A reminiscence of happier days:
Before the Republican Party became a Donald Trump cult, standing for little more than devotion to its [fill in adjective of your choice] leader, it had generally been, since at least the New Deal, a sane, moderately conservative party.
One of the key symbols of that older, happier version was President Dwight D. Eisenhower.
Eisenhower, known by his nickname “Ike” and for his campaign buttons that modestly said “I like Ike,” was a World War II hero and unifying figure and was the first Republican president in 20 years when he was elected in 1952. It was a very solid win, which his distinguished opponent, liberal Democrat Adlai Stevenson, did not contest. And Ike held office for two terms, from the time I was 1 year old until I turned 9.
My parents were FDR-loving Democrats, who voted for Stevenson. But they nonetheless liked Ike, as did everyone we knew. It’s hard to imagine, from where we are today, how much less partisan the atmosphere was during Ike’s heyday. I don’t guess we’ll ever return to that happy, unifying culture, but we can hope.
I write this corny nostalgia piece (and I promise I’ll be done soon) because for some reason I was thinking about a local show for kids in the Boston area (where I was raised) starring “Big Brother Bob Emery” (no Orwellian “1984” reference intended, kid-show host Bob Emery just wanted to be every kid’s big brother).
A daily feature of the program was a moment mid-show where kids were asked to stand up and raise a glass of milk. The screen would show Eisenhower’s smiling avuncular face, and a translucent image of an American flag would be superimposed — through which we could see Ike, and hear Big Brother Bob in his studio announce: “A toast to the president of the United States.”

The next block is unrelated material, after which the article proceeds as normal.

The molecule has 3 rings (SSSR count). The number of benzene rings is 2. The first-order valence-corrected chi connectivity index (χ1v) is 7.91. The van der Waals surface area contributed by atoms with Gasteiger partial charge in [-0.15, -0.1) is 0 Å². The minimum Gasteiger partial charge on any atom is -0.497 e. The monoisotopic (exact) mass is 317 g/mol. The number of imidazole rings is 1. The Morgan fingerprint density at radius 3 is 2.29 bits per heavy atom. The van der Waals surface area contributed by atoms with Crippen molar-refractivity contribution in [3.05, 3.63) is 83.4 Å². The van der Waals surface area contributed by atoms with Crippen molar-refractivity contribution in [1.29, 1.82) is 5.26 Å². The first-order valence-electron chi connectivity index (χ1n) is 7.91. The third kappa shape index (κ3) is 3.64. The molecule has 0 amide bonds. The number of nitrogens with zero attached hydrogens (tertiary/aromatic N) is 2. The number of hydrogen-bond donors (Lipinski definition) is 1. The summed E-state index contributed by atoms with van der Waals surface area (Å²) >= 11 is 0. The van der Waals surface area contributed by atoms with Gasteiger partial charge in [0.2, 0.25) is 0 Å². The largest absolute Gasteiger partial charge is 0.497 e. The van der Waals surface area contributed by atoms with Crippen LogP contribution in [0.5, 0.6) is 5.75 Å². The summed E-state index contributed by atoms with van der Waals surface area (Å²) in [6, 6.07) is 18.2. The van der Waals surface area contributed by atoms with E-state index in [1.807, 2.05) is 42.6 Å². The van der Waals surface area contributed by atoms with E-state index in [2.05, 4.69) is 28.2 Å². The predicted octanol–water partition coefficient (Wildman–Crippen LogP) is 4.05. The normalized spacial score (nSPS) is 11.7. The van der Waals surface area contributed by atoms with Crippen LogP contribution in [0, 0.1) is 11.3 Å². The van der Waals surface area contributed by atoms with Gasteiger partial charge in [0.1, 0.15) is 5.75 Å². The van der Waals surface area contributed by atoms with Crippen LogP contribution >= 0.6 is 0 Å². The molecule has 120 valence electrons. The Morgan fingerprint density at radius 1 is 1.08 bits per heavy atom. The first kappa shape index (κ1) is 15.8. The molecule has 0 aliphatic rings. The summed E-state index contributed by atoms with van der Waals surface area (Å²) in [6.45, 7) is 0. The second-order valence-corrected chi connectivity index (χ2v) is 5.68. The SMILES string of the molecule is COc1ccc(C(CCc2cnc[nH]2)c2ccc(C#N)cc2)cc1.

And we would drink our milk to the background music, if I recall correctly, of “Hail to the Chief.”
This corny childhood memory of mine is weird (forgive me) and to modern sensibilities it may seem inappropriate on various grounds. But to me it is remindful of a time when a president could be a unifying figure whom everyone wished well.
My mom, of blessed memory, an FDR-worshiping child of the New Deal and first-generation American, would look on without irony or discomfort, supplying me with my glass of milk so I could toast the president as a unifying symbol of the nation, even though she and my dad voted for Ike’s opponent, Adlai Stevenson, twice and without hesitation.